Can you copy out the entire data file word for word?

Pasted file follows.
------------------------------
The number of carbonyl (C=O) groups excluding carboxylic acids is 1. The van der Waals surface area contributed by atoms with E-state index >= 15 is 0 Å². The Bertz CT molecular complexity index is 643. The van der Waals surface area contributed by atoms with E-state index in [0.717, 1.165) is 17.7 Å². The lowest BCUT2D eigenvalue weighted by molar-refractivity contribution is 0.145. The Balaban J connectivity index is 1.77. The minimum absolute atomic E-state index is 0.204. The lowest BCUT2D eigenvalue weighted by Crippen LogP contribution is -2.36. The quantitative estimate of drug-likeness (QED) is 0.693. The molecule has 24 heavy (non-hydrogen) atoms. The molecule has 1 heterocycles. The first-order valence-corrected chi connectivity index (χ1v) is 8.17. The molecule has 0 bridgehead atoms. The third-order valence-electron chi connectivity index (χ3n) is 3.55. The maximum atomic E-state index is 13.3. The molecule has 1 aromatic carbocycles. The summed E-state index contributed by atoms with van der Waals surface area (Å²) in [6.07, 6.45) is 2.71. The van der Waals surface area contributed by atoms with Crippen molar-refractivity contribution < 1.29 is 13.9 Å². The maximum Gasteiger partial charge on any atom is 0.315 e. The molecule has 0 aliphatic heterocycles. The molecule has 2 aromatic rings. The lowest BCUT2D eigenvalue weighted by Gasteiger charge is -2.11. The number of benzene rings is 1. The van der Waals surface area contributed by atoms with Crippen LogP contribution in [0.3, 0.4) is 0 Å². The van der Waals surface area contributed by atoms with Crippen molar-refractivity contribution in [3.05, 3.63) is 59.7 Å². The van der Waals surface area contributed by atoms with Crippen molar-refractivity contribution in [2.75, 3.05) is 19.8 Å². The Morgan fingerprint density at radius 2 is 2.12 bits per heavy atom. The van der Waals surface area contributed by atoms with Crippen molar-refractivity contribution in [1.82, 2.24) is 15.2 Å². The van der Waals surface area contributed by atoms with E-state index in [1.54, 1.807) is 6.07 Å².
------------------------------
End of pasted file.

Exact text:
The number of carbonyl (C=O) groups excluding carboxylic acids is 1. The van der Waals surface area contributed by atoms with E-state index >= 15 is 0 Å². The Bertz CT molecular complexity index is 643. The van der Waals surface area contributed by atoms with E-state index in [0.717, 1.165) is 17.7 Å². The lowest BCUT2D eigenvalue weighted by molar-refractivity contribution is 0.145. The Balaban J connectivity index is 1.77. The minimum absolute atomic E-state index is 0.204. The lowest BCUT2D eigenvalue weighted by Crippen LogP contribution is -2.36. The quantitative estimate of drug-likeness (QED) is 0.693. The molecule has 24 heavy (non-hydrogen) atoms. The molecule has 1 heterocycles. The first-order valence-corrected chi connectivity index (χ1v) is 8.17. The molecule has 0 bridgehead atoms. The third-order valence-electron chi connectivity index (χ3n) is 3.55. The maximum atomic E-state index is 13.3. The molecule has 1 aromatic carbocycles. The summed E-state index contributed by atoms with van der Waals surface area (Å²) in [6.07, 6.45) is 2.71. The van der Waals surface area contributed by atoms with Crippen molar-refractivity contribution < 1.29 is 13.9 Å². The maximum Gasteiger partial charge on any atom is 0.315 e. The molecule has 0 aliphatic heterocycles. The molecule has 2 aromatic rings. The lowest BCUT2D eigenvalue weighted by Gasteiger charge is -2.11. The number of benzene rings is 1. The van der Waals surface area contributed by atoms with Crippen LogP contribution in [0.3, 0.4) is 0 Å². The van der Waals surface area contributed by atoms with Crippen molar-refractivity contribution in [3.05, 3.63) is 59.7 Å². The van der Waals surface area contributed by atoms with Crippen molar-refractivity contribution in [2.75, 3.05) is 19.8 Å². The Morgan fingerprint density at radius 2 is 2.12 bits per heavy atom. The van der Waals surface area contributed by atoms with Crippen molar-refractivity contribution in [1.82, 2.24) is 15.2 Å². The van der Waals surface area contributed by atoms with E-state index in [1.54, 1.807) is 6.07 Å².